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Where Does Japanese Encephalitis Come From?

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Sudden deaths and hundreds with disabilities in children younger than 15 year sold due to viral encephalitis have been reported across the Southeast Asian countries and all regions in the Philippines as well. The outbreak has been confirmed by the World Health Organization (WHO) and have estimated that there are currently 3 billion people at risk for JE, living in JE-prone areas, including 24 countries in the Southeast Asia and Western Pacific regions. The virus  can cause inflammation of the brain, leading to high fever, headache, fatigue, vomiting, confusion, and in severe cases, seizures, spastic paralysis, and coma. It could also mimic a stroke, as was the case reported in Davao during the second half of 2016. There is no specific treatment for this disease. Japanese Encephalitis (JE) is a leading cause if viral encephalitis in Asia is fatal in 20 to 30% cases and among those who survive, 30% to 50% suffer from permanent disabilities.

Where Does Japanese Encephalitis Come From?

Japanese Encephalitis is primarily a rural disease. Transmitted by the mosquito vector Culex tritaeniorhynchus via a vertebrate host mostly pigs or wild birds. Up to 3% of mosquitoes may be infected in endemic areas. The species is found in rural and agricultural areas particularly in flooeded rice fields and piggeries. However, an epidemiologic study conducted by Dr Anna Lena Lopez of the National Institute of Health (NIH) published in 2015, showed that the virus circulates in all the regions of the Philippines, including urban areas like Metro Manila.

How severe is this virus?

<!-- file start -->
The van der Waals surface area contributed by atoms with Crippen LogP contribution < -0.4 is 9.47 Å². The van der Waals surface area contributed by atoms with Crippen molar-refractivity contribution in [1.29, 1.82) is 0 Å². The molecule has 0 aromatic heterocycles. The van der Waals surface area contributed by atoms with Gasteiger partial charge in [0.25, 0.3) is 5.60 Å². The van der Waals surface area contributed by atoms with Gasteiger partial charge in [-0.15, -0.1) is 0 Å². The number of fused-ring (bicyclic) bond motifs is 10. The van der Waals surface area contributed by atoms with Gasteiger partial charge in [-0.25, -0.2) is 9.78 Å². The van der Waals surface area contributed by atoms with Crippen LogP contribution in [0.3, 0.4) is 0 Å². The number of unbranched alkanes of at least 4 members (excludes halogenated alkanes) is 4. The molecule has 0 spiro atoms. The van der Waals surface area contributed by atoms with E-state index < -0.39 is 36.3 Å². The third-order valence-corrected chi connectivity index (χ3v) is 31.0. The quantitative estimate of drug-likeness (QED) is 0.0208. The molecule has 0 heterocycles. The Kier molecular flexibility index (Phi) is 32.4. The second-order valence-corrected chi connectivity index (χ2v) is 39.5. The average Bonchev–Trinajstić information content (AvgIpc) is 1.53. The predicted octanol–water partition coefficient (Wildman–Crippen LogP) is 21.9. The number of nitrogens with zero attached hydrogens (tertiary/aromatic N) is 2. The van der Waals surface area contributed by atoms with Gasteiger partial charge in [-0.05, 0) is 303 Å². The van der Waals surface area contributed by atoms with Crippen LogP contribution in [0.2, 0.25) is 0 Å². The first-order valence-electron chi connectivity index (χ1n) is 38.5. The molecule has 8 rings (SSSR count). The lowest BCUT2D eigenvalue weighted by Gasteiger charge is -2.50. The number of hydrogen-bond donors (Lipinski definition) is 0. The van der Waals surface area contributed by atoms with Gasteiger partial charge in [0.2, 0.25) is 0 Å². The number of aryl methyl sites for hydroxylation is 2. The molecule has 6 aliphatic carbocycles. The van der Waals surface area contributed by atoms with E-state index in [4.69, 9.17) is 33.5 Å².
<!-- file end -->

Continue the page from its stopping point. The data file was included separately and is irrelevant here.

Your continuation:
Studies conducted by the National Institute of Health (NIH) showed that although majority of cases occur in children younger than 15 years of age, adults remain at risk, with 15% of cases occurring in individuals older than 18 years. In tropical areas, disease can occur year-round. Data from the Department of Health (DOH) Epidemiology Bureau surveillance system revealed that for 2016, among 875 acute meningitis-encephalitis suspected cases reported as of August 2016, 119 (14%) were laboratory-confirmed for JE.

Prevention is key

Since no cure for the disease exists, the most effective and cost-efficient form of prevention is vaccination. However, the JE vaccine requires multiple doses, which has been a significant barrier in past immunization campaigns. In resource-limited settings, high delivery and storage costs act as financial obstacles for vaccine administration. Additionally, the three-dose regiment compromises compliance rates for individuals unable to return to health care facilities for numerous dosages.

In the past, chemical control of vector populations with the use of pesticides was successful in breaking the transmission cycle. However, this is now only considered a short-term solution due to increased levels of insecticide resistance. Here are few things you can do to prevent the mosquito bites:

  1. Search and destroy mosquito breeding places
  2. Use self-protection measures
  3. Seek early consultation for fever lasting more than 2 days
  4. Say Yes to fogging when there is an impending outbreak
  5. Spread awareness to your fellow parents, students, neighbors about this virus!
  6. Ask your Pediatrician now about the vaccine!

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